If your child has an Individualized Education Program (IEP) or a 504 plan to address learning or attention issues, you may be considering modifications. Modifications change what or how much a child is taught. The goal is to gear the curriculum to the child’s capability. Here’s what you need to know about modifications.
What Modifications Are
Modifications are changes to what’s taught to or expected from a student. In some cases, a skill that would normally be taught at a certain grade level is changed, eliminated or postponed.
Imagine a fifth grader who hasn’t mastered her multiplication facts. She could continue to work on multiplication and division problems while other kids in the class move on to fractions. In language arts, a student might use books written at a lower reading level. A student who has problems with spelling might be expected to learn fewer new spelling words each week.
What Modifications Are For
Students with an IEP or 504 plan might need modifications. It depends on the extent of their learning and attention issues and their ability to work at grade level. The goal is to create a situation in which a student can succeed.
How Modifications Work
Modifications often change what a student is expected to learn and by what grade level. Modifications are also used to change:
- How things are graded: Some teachers use pass/not pass instead of letter grades.
- How tests are handled: A practice test might help the student prepare for the real deal. Or there may be two rather than four answer choices on a multiple-choice test.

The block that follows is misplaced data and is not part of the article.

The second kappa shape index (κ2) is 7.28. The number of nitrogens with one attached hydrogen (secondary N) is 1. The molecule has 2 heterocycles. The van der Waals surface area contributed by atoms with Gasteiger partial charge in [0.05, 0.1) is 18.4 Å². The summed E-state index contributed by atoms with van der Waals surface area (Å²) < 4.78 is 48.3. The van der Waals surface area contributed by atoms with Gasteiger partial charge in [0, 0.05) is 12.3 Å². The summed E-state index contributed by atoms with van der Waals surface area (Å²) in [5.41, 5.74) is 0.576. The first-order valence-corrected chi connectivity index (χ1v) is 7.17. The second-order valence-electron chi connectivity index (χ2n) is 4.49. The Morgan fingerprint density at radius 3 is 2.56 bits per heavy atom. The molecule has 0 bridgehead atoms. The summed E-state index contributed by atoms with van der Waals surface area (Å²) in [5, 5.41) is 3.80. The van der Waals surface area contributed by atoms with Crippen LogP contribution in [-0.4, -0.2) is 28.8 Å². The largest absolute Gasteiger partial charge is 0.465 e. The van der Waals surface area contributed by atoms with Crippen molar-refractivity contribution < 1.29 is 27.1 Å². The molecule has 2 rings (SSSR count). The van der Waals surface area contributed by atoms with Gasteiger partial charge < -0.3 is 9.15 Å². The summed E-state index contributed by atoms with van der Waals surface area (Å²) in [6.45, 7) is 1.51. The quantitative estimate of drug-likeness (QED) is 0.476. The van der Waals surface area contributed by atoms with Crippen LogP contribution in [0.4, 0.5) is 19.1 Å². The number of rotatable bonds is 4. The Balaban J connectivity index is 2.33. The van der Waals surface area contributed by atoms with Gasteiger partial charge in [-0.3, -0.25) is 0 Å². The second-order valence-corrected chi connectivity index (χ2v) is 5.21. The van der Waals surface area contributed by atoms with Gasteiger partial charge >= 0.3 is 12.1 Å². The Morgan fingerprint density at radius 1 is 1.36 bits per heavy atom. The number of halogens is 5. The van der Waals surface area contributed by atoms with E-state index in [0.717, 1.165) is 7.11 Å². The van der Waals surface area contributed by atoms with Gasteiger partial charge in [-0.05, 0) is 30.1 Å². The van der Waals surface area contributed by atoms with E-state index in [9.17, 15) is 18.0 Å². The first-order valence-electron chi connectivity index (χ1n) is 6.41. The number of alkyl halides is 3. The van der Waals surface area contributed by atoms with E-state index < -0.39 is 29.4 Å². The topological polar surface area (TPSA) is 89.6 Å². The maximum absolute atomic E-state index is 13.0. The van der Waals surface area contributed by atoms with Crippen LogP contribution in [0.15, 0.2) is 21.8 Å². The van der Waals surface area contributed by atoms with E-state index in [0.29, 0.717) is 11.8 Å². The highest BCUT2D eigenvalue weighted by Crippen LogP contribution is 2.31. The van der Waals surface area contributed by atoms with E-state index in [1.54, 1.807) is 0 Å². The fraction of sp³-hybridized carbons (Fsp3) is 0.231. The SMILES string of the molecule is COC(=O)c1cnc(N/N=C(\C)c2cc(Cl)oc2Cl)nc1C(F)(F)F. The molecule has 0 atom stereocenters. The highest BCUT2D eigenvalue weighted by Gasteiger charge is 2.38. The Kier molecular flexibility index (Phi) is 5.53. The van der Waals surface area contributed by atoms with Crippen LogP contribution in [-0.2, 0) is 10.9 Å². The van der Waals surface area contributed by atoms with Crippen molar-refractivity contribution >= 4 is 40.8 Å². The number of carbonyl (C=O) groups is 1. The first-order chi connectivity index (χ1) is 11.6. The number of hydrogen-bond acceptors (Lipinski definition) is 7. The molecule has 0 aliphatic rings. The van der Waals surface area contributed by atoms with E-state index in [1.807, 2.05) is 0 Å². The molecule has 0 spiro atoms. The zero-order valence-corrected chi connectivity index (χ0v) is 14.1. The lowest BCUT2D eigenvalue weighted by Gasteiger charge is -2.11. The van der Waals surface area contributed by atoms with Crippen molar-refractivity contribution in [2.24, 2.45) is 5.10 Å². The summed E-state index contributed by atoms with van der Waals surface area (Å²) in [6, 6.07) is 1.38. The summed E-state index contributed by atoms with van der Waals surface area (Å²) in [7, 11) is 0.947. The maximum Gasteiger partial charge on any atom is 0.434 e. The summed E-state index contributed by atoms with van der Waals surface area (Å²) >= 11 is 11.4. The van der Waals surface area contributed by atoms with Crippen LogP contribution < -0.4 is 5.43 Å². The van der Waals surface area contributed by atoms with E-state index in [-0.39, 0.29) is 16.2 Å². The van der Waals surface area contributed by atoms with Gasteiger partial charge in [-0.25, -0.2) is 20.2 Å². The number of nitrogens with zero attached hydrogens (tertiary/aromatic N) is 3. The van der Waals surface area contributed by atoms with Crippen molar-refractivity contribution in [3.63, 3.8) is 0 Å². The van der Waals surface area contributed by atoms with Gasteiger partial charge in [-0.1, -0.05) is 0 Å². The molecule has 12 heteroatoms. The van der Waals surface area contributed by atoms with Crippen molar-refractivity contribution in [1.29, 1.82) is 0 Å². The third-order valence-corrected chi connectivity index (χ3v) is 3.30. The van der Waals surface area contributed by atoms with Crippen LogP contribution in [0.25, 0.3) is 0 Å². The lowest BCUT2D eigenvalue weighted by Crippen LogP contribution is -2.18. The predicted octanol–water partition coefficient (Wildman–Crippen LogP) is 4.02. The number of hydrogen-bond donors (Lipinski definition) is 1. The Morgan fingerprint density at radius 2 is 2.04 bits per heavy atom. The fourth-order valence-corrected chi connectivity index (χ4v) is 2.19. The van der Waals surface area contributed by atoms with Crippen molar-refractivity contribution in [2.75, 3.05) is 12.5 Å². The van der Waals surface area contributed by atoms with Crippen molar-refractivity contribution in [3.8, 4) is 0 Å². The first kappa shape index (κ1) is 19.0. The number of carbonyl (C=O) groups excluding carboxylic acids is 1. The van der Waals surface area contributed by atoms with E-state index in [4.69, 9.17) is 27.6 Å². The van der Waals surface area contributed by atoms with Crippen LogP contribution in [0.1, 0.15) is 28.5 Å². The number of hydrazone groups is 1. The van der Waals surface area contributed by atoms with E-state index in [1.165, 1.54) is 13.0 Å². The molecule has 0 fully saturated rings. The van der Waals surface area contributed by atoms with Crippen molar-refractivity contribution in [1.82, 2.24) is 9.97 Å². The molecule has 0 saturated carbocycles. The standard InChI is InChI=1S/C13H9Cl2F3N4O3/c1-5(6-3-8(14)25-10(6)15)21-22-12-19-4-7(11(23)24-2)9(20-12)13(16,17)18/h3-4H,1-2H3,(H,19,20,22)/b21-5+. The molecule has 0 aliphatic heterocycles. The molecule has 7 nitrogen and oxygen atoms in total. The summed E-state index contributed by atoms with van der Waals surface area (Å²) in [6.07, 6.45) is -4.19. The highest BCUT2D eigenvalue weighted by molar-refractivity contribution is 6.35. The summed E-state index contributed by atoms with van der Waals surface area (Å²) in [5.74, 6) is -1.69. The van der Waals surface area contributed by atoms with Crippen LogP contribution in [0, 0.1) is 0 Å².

- How things are taught: The teacher might use more prompting and cueing to help the student determine the right answers. Class material may be written at an easier level of understanding.
- Homework and classwork: Sometimes students who work at a slower pace will be given fewer or shorter class assignments and less homework.
What to Watch Out For
A child with learning or attention issues might need modifications or accommodations—or both. Or neither. Work with your child’s IEP team to determine what’s appropriate for your child. Make sure that all agreed-upon modifications are clearly noted in the IEP.
Once your child’s IEP or 504 plan is in place, keep an eye on whether the modifications are being used. Pay attention to whether they seem to be helping. Even if modifications are useful now, your child might outgrow the need for them as she matures and develops new skills. Also, as the workload becomes more challenging in higher grade levels, she may need new or different modifications.
Keep in mind that Common Core State Standards may eventually require some changes to how and when modifications can be used.
A Word of Caution on Modifications
Lindy Crawford, Ph.D., a member of the Professional Advisory Board for the National Center for Learning Disabilities, says it’s important to know the difference between accommodations and modifications. She says that allowing students to use modifications can end up lowering what’s expected of them and what they have a chance to learn.
She also notes that if a student uses modifications on a state standardized test, the test score could be invalidated. In some states, a child who has received modified instruction and classwork might not be eligible for a standard diploma upon graduation from high school. Some states offer a modified diploma. The military, colleges and employers often don’t recognize modified diplomas.
There are pros and cons to using modifications. Be sure to gather as much information as you can before moving forward. Talking to teachers and others involved in your child’s education can help you make good choices for your child.